Diagnostics for Yaws Eradication: Insights From Direct Next-Generation Sequencing of Cutaneous Strains of Treponema pallidum.
Web of Science
AuthorMarks, M; Fookes, M; Wagner, J; Butcher, R; Ghinai, R; Sokana, O; Sarkodie, Y-A; Lukehart, SA; Solomon, AW; Mabey, DCW; ...
Source TitleClinical Infectious Diseases
PublisherOxford University Press (OUP)
University of Melbourne Author/sWagner, Josef
Document TypeJournal Article
CitationsMarks, M., Fookes, M., Wagner, J., Butcher, R., Ghinai, R., Sokana, O., Sarkodie, Y. -A., Lukehart, S. A., Solomon, A. W., Mabey, D. C. W. & Thomson, N. (2018). Diagnostics for Yaws Eradication: Insights From Direct Next-Generation Sequencing of Cutaneous Strains of Treponema pallidum.. Clin Infect Dis, 66 (6), pp.818-824. https://doi.org/10.1093/cid/cix892.
Access StatusOpen Access
Open Access at PMChttp://www.ncbi.nlm.nih.gov/pmc/articles/PMC5848336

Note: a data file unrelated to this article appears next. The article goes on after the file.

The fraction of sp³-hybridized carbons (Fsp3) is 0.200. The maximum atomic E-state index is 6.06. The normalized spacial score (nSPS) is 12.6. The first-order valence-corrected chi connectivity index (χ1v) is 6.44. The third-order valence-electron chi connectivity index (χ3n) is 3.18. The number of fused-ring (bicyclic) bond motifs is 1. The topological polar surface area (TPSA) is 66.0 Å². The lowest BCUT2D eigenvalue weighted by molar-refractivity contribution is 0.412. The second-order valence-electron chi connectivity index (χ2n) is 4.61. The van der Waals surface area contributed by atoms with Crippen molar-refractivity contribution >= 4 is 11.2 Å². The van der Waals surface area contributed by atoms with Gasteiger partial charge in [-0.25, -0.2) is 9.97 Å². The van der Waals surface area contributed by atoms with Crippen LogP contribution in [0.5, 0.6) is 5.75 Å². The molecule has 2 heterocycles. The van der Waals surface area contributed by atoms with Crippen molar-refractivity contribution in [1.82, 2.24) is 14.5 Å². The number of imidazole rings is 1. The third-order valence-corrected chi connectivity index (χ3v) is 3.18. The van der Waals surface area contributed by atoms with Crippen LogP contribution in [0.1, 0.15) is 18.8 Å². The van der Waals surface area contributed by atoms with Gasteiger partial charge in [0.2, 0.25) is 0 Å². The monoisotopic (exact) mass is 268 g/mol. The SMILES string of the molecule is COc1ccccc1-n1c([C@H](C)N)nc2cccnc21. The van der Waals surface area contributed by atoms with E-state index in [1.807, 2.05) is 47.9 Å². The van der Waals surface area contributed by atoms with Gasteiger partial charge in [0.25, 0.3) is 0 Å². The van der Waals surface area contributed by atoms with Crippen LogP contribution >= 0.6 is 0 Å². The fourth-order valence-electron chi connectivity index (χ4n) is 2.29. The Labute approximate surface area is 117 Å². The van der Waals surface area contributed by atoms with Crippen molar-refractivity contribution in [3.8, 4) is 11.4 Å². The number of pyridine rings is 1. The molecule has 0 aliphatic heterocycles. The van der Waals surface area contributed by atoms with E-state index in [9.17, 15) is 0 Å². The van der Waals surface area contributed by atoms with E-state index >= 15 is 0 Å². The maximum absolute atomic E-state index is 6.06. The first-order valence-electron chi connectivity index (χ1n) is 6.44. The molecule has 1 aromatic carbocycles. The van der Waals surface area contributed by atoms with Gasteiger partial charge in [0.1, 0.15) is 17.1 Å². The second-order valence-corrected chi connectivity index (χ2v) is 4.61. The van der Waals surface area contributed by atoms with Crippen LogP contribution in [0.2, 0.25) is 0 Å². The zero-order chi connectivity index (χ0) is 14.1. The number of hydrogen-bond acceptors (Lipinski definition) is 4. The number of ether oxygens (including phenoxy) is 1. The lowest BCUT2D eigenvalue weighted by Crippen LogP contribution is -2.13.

Background: Yaws-like chronic ulcers can be caused by Treponema pallidum subspecies pertenue, Haemophilus ducreyi, or other, still-undefined bacteria. To permit accurate evaluation of yaws elimination efforts, programmatic use of molecular diagnostics is required. The accuracy and sensitivity of current tools remain unclear because our understanding of T. pallidum diversity is limited by the low number of sequenced genomes. Methods: We tested samples from patients with suspected yaws collected in the Solomon Islands and Ghana. All samples were from patients whose lesions had previously tested negative using the Centers for Disease Control and Prevention (CDC) diagnostic assay in widespread use. However, some of these patients had positive serological assays for yaws on blood. We used direct whole-genome sequencing to identify T. pallidum subsp pertenue strains missed by the current assay. Results: From 45 Solomon Islands and 27 Ghanaian samples, 11 were positive for T. pallidum DNA using the species-wide quantitative polymerase chain reaction (PCR) assay, from which we obtained 6 previously undetected T. pallidum subsp pertenue whole-genome sequences. These show that Solomon Islands sequences represent distinct T. pallidum subsp pertenue clades. These isolates were invisible to the CDC diagnostic PCR assay, due to sequence variation in the primer binding site. Conclusions: Our data double the number of published T. pallidum subsp pertenue genomes. We show that Solomon Islands strains are undetectable by the PCR used in many studies and by health ministries. This assay is therefore not adequate for the eradication program. Next-generation genome sequence data are essential for these efforts.
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